III. ANIMAL MODEL AND TISSUE PREPARATION
Male ApoE -/- mice were purchased from Jackson Laboratory (Bar Harbor, ME). The ApoE -/- mice were fed a high-fat diet (#D12079B, Research Diets, New Brunswick, NJ) for 20-30 weeks and maintained under pathogen-free conditions at the Korea Research Institute of Bioscience and Biotechnology. All animal studies conformed to the tenets of the Institutional Animal Care and Use Committee of the Korea Research Institute of Bioscience and Biotechnology. Mice were euthanized with CO 2 inhalation and then the vasculature was flushed with phosphate-buffered saline for 5 min. The aorta section from aortic root to thoracic aorta was isolated as described in our previous study [32] . After removing the perivascular connective tissue, a longitudinally opened descending aorta was mounted lumen-side down on a coverglass-bottom chamber, covered with a coverslip.
Cross-sectional and longitudinal-sectioned aortae of the mice were fixed with 4% paraformaldehyde for 10 min. and washed with phosphate-buffered saline (PBS) containing 0.1% bovine serum albumin (BSA). The fixed aortae were permeabilized with PBS containing 0.1% BSA, 0.5% Triton X-100, and 10% goat serum for 10 min. Then, specimens were incubated with anti-CD68 (1:100, Abcam; UK), anti-smooth muscle α-actin (1:200, Sigma, St. Louis, MO) antibodies at 4℃ overnight. The anti-smooth muscle α -actin is used to identify SMCs and the anti-CD68 antibody is used to target MΦs. After washing with PBS, specimens were incubated with secondary antibody-conjugated Alexa Fluor 350 and Alexa Fluor 594 (Molecular Probe, Eugene, OR) for 1 hour at room temperature and then loaded into a Lab-Tek II two-well chambered coverglass (Nalge Nunc International, Rochester NY) in order to obtain labeled TPEF images.
IV. RESULTS AND DISCUSSION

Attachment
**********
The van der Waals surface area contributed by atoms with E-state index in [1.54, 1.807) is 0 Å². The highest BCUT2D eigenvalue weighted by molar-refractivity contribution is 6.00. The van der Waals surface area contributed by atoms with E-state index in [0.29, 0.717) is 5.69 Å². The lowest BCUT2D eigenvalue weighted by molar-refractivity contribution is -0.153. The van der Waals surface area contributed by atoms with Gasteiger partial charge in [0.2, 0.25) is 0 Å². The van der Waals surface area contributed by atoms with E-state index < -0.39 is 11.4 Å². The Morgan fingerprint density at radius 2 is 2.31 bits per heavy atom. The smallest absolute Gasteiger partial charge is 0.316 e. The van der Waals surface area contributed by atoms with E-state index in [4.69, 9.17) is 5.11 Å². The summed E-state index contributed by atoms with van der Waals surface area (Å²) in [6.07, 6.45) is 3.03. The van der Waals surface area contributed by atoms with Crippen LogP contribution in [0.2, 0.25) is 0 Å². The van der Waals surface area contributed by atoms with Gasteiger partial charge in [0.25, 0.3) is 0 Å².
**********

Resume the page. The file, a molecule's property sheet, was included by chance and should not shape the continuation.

First, we carried out targeted molecular imaging in order to demonstrate the capability of our multimodal NLO microscopy and to characterize the TPEF images of atherosclerotic plaques. MΦ and SMC have been studied as important markers for the characterization of atherosclerotic plaques. Therefore, we obtained TPEF images of MΦ and SMC using traditional histological IF techniques in multimodal NLO microscopy. Before obtaining the TPEF images, we prepared the atherosclerotic aortae of the mice with slices 10 μm thick in the cross-sectional direction. Because the Alexa Fluor 350 and Alexa Fluor 594 used in this study have different two-photon absorption cross-sections [33] , it is essential to select a suitable excitation wavelength for the two fluorophores. In order to determine a wavelength with high efficiency, we scanned the wavelength of the fs-pulsed laser from 720 to 800 nm. Figures 2(a) to (c) are TPEF images with an excitation wavelength of 800 nm. The TPEF images of Fig. 2(d) to (f) were obtained at 720 nm. Figures 2(a) and (d) show the typical label-free (autofluorescence) image of the elastin as a major component of the internal elastic lamina (IEL). We could not determine a difference between 800 nm- and 720 nm-excited autofluorescence images. However, SMCs (blue) stained with Alexa 350 could not be observed with 800-nm excitation. Excitation with 800 nm significantly reduced fluorescence intensities in the TPEF images because blue-color fluorophores such as DAPI, SYTO 40, and Alexa 350 have a maximum excitation-wavelength in the vicinity of 700 nm. On the contrary, the Alexa 594 has slightly lower emission quantum efficiency at 720 nm than at 800 nm. Nevertheless, the difference of emission quantum efficiency between 720 nm and 800 nm did not significantly affect the ability to obtain images as shown in Fig. 2(c) and (f) . Therefore, we found that an excitation wavelength of 720 nm was suitable for obtaining simultaneously two targeted images from samples stained with Alexa 350 and Alex 594. TPEF signal intensity is inversely proportional to the pulse width of the laser [17] . The pulse duration of the fs-pulsed laser became longer because light passed through several optical components such as lenses, PBS, and the objective lens in our system. Therefore, we adjusted the negative dispersion value of the pre-compensator integrated within the laser in order to maximize the TPEF signal.